To make sure we’re on the same page about dealing with an "incompetent" boss and not a "bad" boss, let’s be clear on what the term means. An incompetent person is someone who is functionally inadequate or insufficient in knowledge, skills, judgment, or strength.
If this is what you’re talking about then you’re right, they are incompetent. It happens. In other words, the boss doesn’t know squat about being a manager and probably knows little to nothing about the area of work you do.
While it can be frustrating to have an incompetent boss, an incompetent boss can also seriously damage or derail your career. If they do have a serious lack of knowledge, we know that they can do nothing to help you grow as an employee which means any growth will be yours to make happen through creating your own opportunities outside of your job.
Let’s look at the potential damage an incompetent boss can inflict and what you can do to minimize or avoid the career problems that might arise from having one.
How An Incompetent Boss Can Impact Your Career
Bad decisions – Because they don’t know your work, the decisions they make can have an impact they are clueless about. They lack insight and understanding. This means the impact to you can range from cleaning up a mess to putting you in a position that makes you look like you tanked the business. It can make you lose precious time and focus or even cause you to get fired.
Bad direction – We look to our boss to provide direction in the form of "how to" all the way to yearly planning. When the boss is incompetent, their directions can be bad or pointless, often leaving important issues untouched.
Bad support – Our boss can be the single biggest supporter of our career trajectory, but if they are clueless about the nature of your work, they may be supporting either the wrong things or person. You can’t expect them to really know or understand if you’re delivering well. They may be a roadblock in your career or simply no help at all.
When you have an incompetent boss, you have to think through how this person functions in order to use whatever strengths they do have to your advantage or minimally avoid career limiting outcomes.
Let’s look at some of the things you can do to deal with an incompetent boss…
1. "Upskill" Yourself
In other words, leadership can come from you. If you know your area well enough, there is no reason to not go ahead creating and pursuing a direction you know will achieve good results for your company.
People who upskill at work are naturally regarded by their peers as an informal leader. Management, although maybe not your direct boss, will notice your initiative. Of course, you don’t want to do something that undermines the boss, so keep them in the loop.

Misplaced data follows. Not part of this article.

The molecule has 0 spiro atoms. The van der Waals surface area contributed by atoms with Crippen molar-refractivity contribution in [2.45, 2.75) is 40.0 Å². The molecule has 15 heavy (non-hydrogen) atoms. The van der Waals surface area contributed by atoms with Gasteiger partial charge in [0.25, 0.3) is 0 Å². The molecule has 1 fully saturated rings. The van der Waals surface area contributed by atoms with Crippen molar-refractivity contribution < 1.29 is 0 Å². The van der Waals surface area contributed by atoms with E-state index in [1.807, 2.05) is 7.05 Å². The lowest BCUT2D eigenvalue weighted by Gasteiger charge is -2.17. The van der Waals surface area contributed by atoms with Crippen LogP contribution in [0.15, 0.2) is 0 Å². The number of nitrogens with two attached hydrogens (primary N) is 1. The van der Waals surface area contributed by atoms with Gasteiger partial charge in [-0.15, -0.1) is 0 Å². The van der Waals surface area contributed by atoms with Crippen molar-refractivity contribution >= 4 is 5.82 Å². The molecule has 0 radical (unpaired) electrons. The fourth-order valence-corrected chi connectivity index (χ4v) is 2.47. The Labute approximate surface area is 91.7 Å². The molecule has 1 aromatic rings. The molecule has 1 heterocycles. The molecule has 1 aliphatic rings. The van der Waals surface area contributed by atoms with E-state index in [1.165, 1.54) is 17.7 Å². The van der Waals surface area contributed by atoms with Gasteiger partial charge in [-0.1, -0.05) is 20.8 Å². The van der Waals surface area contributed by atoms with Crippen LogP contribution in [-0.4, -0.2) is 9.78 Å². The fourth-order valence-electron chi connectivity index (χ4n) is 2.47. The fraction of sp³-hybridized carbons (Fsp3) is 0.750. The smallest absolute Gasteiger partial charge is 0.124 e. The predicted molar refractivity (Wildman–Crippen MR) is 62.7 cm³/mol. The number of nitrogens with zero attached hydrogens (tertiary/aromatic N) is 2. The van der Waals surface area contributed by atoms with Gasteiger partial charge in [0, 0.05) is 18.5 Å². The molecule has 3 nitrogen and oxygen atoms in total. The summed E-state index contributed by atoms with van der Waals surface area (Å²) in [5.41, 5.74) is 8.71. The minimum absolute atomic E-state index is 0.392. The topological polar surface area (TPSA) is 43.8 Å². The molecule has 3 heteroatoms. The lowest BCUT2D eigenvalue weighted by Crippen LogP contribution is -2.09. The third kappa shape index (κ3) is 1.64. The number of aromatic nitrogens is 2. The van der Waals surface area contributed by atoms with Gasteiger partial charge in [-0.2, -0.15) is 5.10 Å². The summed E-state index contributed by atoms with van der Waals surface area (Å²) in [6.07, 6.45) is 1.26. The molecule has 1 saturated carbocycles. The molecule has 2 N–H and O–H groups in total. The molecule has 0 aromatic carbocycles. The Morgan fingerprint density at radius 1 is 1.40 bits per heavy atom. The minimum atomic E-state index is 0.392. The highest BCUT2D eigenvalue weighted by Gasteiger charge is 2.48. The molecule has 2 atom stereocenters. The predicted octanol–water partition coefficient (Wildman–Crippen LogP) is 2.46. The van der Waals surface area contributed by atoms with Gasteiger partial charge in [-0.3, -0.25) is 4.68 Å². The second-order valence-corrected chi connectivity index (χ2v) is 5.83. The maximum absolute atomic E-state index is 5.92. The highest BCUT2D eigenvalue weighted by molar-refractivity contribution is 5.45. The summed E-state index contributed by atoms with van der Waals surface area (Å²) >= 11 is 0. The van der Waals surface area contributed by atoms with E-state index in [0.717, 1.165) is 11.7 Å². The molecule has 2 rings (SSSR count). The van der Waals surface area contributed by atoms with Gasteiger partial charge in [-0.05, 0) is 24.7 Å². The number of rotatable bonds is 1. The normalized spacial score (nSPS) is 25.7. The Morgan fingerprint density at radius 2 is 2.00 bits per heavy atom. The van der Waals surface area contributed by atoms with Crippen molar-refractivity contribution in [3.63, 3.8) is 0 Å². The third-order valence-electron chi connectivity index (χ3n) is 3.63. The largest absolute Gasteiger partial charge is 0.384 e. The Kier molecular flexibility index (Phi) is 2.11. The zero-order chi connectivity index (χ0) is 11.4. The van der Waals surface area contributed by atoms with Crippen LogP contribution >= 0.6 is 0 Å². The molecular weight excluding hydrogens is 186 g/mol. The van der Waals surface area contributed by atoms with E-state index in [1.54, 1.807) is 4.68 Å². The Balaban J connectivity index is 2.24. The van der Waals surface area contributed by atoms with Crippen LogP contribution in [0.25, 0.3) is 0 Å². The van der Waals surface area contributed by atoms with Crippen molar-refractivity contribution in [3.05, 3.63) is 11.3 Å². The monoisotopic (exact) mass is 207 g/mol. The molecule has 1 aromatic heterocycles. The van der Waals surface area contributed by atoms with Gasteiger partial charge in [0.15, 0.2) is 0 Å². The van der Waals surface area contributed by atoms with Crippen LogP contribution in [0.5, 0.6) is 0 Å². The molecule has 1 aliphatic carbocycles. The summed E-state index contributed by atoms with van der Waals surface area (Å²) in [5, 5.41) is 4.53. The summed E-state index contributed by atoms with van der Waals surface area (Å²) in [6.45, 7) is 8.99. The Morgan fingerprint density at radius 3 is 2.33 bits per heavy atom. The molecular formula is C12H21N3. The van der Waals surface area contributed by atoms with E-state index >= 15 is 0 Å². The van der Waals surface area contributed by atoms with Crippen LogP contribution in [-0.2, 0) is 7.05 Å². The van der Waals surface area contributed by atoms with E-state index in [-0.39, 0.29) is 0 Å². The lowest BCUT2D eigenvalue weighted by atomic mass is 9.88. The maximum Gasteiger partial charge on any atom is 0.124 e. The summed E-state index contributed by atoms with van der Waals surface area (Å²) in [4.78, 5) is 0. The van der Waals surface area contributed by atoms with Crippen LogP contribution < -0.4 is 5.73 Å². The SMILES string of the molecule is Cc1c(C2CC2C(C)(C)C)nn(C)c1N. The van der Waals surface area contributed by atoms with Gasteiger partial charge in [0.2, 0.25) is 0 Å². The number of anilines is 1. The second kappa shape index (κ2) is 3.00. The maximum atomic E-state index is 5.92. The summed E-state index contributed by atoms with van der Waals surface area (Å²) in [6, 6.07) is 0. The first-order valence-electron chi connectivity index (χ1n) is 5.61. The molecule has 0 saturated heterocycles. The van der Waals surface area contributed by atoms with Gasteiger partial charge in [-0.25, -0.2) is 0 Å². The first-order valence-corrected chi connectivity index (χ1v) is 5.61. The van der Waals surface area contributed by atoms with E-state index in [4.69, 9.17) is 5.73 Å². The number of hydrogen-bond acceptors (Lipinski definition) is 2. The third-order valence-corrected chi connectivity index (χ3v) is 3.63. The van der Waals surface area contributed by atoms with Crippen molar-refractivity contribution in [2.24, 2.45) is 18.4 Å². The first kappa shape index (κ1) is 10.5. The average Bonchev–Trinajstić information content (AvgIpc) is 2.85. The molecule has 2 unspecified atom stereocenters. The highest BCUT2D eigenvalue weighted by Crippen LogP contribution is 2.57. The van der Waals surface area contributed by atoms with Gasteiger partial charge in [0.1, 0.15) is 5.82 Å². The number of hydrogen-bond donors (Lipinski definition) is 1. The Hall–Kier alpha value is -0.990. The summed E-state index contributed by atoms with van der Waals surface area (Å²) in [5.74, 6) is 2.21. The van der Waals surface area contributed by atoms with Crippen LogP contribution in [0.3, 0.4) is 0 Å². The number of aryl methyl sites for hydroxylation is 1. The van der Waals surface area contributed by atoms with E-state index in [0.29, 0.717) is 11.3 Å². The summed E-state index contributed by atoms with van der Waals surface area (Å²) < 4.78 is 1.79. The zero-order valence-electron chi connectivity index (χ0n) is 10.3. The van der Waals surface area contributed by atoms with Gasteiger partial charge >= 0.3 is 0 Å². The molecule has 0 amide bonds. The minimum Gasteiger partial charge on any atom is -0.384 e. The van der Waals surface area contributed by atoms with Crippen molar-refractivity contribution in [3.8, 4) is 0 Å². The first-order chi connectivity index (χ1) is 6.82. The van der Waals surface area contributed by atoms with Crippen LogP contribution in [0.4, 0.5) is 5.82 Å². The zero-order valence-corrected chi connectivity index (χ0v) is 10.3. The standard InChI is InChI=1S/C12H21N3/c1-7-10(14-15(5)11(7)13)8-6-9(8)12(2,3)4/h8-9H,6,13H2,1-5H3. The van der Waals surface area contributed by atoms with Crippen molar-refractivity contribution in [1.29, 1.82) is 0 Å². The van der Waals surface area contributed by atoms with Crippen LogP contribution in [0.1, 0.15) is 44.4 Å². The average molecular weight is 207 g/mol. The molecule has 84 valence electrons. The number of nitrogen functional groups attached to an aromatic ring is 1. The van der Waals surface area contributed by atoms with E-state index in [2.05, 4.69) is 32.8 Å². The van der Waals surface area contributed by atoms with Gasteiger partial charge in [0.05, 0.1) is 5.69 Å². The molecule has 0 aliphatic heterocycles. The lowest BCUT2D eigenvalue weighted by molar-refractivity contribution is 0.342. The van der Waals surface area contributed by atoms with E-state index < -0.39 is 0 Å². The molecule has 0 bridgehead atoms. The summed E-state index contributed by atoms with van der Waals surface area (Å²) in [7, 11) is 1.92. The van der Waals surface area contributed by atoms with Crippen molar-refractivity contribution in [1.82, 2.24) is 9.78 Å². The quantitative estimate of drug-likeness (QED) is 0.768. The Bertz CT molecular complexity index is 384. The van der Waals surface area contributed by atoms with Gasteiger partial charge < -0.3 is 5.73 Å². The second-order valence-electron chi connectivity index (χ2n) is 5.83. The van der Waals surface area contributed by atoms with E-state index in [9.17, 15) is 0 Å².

2. Figure Out The Problem Spots
The boss’s incompetence is annoying, but it usually impacts you and others in specific ways. Try to observe what those are and make a plan to counteract the problem.
I once had an incompetent boss. The biggest issue was that he would sometimes make decisions for the group I managed that negatively impacted the company. I sat down with him and asked if I could either be involved in those decision discussions or to direct the person asking to me directly. It mostly worked. There were times when that direction simply wasn’t possible, but people soon learned that they needed to come to me for good decisions. We worked around the problem.
3. Teach Them
Every time you speak to your boss, you have an opportunity to train and teach them about your area. It seems kind of ludicrous to train your boss, but the ongoing investment will be worth it once they are savvy enough to know what you’re talking about.
It’s very important to avoid being condescending when offering to help your boss get a better grasp on things. Be respectful, and always come from a place of genuine kindness.
4. Look For A Mentor
Just because your boss doesn’t bring much in the way of growth doesn’t mean there isn’t someone in your company or industry that can be good for your career.
Look around for someone at a higher level who is sharp and going places. Ask them to be your mentor. It will be flattering to them and helpful to you to have someone supporting you and helping you navigate your career.
Ultimately, this kind of situation can be damaging to both you and your career. Sometimes it’s better for your career to leave rather than try to stick it out. If you’ve tried several things and there is no improvement, it may be time for you to pursue another career opportunity.
While an incompetent boss can be annoying and frustrating, they aren’t the worst kind of boss to have—unless they are nicely packaged with other short comings in the personality department. Many times you can make up for their short comings and also "manage up" as they know innately that they lack many skills and knowledge.
Don’t let your frustration get in the way of managing the situation more effectively!
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This post was originally published at an earlier date.
Jenna Arcand June 2, 2021 at 01:43AM